Events Weyrich Gallery Presents

Gallery Showing

Friday November 2 - Friday November 30

Shades of Celadon

First Friday Artscrawl Event

Artist Reception:  November 2, 2018

From:  5-8:30 PM

Show Closes November 30, 2018

Solo Show and New Work by Kathryne Cyman-Contemporary Potter

Title:  Shades of Celadon

Prestigious Local Treasure and UNM Professor, Kathryne Cyman of Albuquerque, Cyman states, I find that I constantly return to the past for inspiration when I create, Oddly it propels me forward and is a point of departure in my work.  However, no matter what, or how I strive to connect to the past, my work still feels from this time, especially after I see it transformed in the kiln.

It's remarkable to me for a place so different from Asia as New Mexico, that the porcelain we create actually feels related.

When attempting to connect to the spirit of this originally Asian art with this place, I often add local mineral bearing soils to color the glaze.

Iron is abundant here, and there are similar but subtle variations.  The amount of iron added to the glaze results in various shades of green to blue when fired in a kiln with a reduction atmosphere.  Celadons originated in China over 1,800 years ago, Korea over 1,000 years and Japan over 800 years.  The color green, found abundantly in nature was revered and then thought  to be akin to Jade, a pond, or a leaf.  I sense that the color of the natural light effects the desire for certain shades of green from the local environment.

My hope is for shades of celadons that enhance the use of the porcelain forms existing within the color of the light that is New Mexico.

Also, Sumie Ink on Xuan Paper by Susan Myo On Linnell

Linnell's statement, "In 2012 I had the great privilege of seeing an exhibit of the 18th century Japanese painter Ito Jakuchu scrolls and later in Japan found one of the painter's very playful simple sumie ink paintings of vegetables reproduced on a cotton work scarf.  The composition is based on a very famous image of the Buddha at the time of his Nirvana surrounded by the forest, monks, and animals.  In Ito Jakuchu's ink painting, The Buddha is seen as a dikon radish.  It was at once hilarious and moving.

In the summer of 2017 with a new garden next door I became completely, intensely overwhelmed by the vivid beauty of the vegetables.  I began to paint the vegetables in sumie ink on paper and then later deeply moved by their vivid color I had to try to capture their feeling.  The first one was a perfectly beautiful onion with it's layers of transparent white with a long green top.  The last ones that year were the wildly unruly and complex ears of corn - a series of 17 paintings.  I couldn't help but paint them all for the pure joy of seeing them.

The works on paper that I have mounted as traditional scrolls are explained more fully on my website and at the exhibition.  I am a Zen Buddhist Monk and the work's are often inspired by the meditation practice experience, the koans used in that practice, haiku, and images from the Zen records.


Showing Opens: Friday November 2, 2018
Showing Closes: Friday November 30, 2018
Artwork by
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Gallery Showing

Friday October 5 - Monday October 29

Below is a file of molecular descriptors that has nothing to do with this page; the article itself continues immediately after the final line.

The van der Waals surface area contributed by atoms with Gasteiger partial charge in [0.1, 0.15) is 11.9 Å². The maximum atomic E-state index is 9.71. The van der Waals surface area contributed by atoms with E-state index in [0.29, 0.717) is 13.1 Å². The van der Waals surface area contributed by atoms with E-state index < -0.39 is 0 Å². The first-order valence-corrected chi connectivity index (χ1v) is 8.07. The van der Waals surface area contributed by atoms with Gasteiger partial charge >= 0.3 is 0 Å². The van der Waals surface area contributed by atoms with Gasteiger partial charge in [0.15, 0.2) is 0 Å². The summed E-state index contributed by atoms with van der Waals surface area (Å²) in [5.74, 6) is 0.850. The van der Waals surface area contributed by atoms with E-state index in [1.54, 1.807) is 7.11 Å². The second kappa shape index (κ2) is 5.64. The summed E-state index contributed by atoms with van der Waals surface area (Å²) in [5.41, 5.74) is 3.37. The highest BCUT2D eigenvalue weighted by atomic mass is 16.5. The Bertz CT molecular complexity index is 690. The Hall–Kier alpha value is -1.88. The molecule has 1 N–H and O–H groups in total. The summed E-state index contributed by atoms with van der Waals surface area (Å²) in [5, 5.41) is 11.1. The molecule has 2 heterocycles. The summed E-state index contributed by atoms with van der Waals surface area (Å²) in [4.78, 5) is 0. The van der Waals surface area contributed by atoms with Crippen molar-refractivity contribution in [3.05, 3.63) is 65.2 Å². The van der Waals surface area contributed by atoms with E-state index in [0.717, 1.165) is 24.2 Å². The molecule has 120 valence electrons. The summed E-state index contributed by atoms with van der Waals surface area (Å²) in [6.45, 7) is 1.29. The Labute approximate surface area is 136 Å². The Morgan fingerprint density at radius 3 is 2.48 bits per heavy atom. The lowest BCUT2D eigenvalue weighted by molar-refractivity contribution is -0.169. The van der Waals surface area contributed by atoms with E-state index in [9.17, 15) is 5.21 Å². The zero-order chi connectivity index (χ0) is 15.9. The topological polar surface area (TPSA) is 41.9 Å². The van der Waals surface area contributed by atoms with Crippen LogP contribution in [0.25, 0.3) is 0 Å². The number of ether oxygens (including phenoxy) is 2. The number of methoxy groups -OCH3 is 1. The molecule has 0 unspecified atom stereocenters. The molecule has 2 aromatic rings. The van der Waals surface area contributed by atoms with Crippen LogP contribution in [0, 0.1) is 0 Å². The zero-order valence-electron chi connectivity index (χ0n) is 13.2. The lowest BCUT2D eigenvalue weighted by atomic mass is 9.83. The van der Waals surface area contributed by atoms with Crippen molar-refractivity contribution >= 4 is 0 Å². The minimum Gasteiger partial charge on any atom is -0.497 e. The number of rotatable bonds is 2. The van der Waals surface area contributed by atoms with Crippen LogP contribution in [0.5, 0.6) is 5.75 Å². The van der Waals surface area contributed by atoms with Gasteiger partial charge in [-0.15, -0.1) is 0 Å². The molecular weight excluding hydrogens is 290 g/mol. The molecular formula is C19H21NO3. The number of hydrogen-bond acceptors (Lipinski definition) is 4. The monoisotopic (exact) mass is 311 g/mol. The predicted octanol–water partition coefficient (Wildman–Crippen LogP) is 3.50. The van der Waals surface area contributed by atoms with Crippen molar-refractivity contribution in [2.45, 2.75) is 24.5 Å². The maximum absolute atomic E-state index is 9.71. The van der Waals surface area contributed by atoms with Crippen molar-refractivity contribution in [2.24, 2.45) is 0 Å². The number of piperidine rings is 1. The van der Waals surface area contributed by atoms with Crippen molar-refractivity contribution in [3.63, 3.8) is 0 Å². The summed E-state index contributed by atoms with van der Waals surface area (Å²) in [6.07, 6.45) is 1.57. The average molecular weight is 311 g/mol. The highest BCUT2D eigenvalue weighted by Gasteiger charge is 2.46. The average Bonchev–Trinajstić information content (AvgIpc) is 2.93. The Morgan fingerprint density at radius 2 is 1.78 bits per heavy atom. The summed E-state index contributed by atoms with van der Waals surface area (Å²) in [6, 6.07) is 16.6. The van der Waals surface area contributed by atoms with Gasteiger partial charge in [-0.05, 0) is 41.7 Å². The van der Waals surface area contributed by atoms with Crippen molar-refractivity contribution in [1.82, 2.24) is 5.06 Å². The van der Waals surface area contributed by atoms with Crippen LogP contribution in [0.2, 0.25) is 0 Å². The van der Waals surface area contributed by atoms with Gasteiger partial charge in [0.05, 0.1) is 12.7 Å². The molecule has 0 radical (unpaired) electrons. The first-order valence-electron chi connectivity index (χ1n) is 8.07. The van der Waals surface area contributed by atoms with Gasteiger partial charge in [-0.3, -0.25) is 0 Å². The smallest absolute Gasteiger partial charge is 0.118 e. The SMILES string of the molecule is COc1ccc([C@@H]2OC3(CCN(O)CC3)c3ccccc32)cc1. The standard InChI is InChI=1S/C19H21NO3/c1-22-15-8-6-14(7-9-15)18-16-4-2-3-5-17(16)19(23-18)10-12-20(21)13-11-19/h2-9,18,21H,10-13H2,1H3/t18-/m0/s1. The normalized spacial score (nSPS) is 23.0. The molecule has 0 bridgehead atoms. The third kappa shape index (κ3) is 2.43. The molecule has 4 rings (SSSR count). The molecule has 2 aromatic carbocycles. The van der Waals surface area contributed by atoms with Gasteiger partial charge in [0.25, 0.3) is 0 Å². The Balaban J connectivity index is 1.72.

Simple Form/Complex Surface


First Friday Artscrawl Event

Artist Reception:  October 5, 2018

From: 5-8:30 PM

Show Closes October 29, 2918

Title: Simple Form/Complex Surface

         Zen Calligraphy

  sumi on Xuan paper over panel


  Meredith W. Mc Pherson

    Voice of Flying Ink


UNM Students:  Kristin Chapapas, Eli Friedman, Tiziana Dehorney, Monique Rivera, Jordyn Bernicke, Rick Orlando, Margarita Paz Pedro, Nick Guzzaardi, Audre Holtz, Anne Jaramillo, Drita Choy, Mackenzie Everette. Tiara Vigil.

The art form of Arita Porcelain Vessels has been studied at the University of New Mexico since 1980 and has continued through the generosity of Sensei Manji Inoue, Living National Treasure of Japan.  The art continues to evolve through the creative spirit of students and teaching practice of Professor Kathryne Cyman. 'True porcelain' is a challenging clay medium and the process from Arita is arduous.  The depth of color in the glazes is due to the translucent nature after firing, when the glaze becomes part of the clay.  The resulting functional porcelain artworks are intended for use in everyday life and artisanal cuisine.


Meredith McPherson studied with Grand Master painter and calligrapher Liang Zongheng in Nanjing China.  She studied Chinese art history and philosophy, poetry and painting, culture and craft, and the tools and techniques of Chinese calligraphy. Meredith has exhibited her artworks extensively throughout the USA, Canada, China, and Australia. She continues studying Shang Dynasty (circa 16th-11th centuries BCE) Oracle Bone Inscriptions and paints with a special focus on contemporary Zen-inspired brushed ink calligraphy on handmade paper.

Meredith says:  Traces of black ink flying across white paper enables me to express my interpretation of ancient sacred symbols and then release those images to the custody of the art viewers who reinterpret the symbols through their own personal cultural lens.  This creative process respects Master Lian's behest to 'Share the sacred images with the people.'

Showing Opens: Friday October 5, 2018
Showing Closes: Monday October 29, 2018
Artwork by
Directions to the Gallery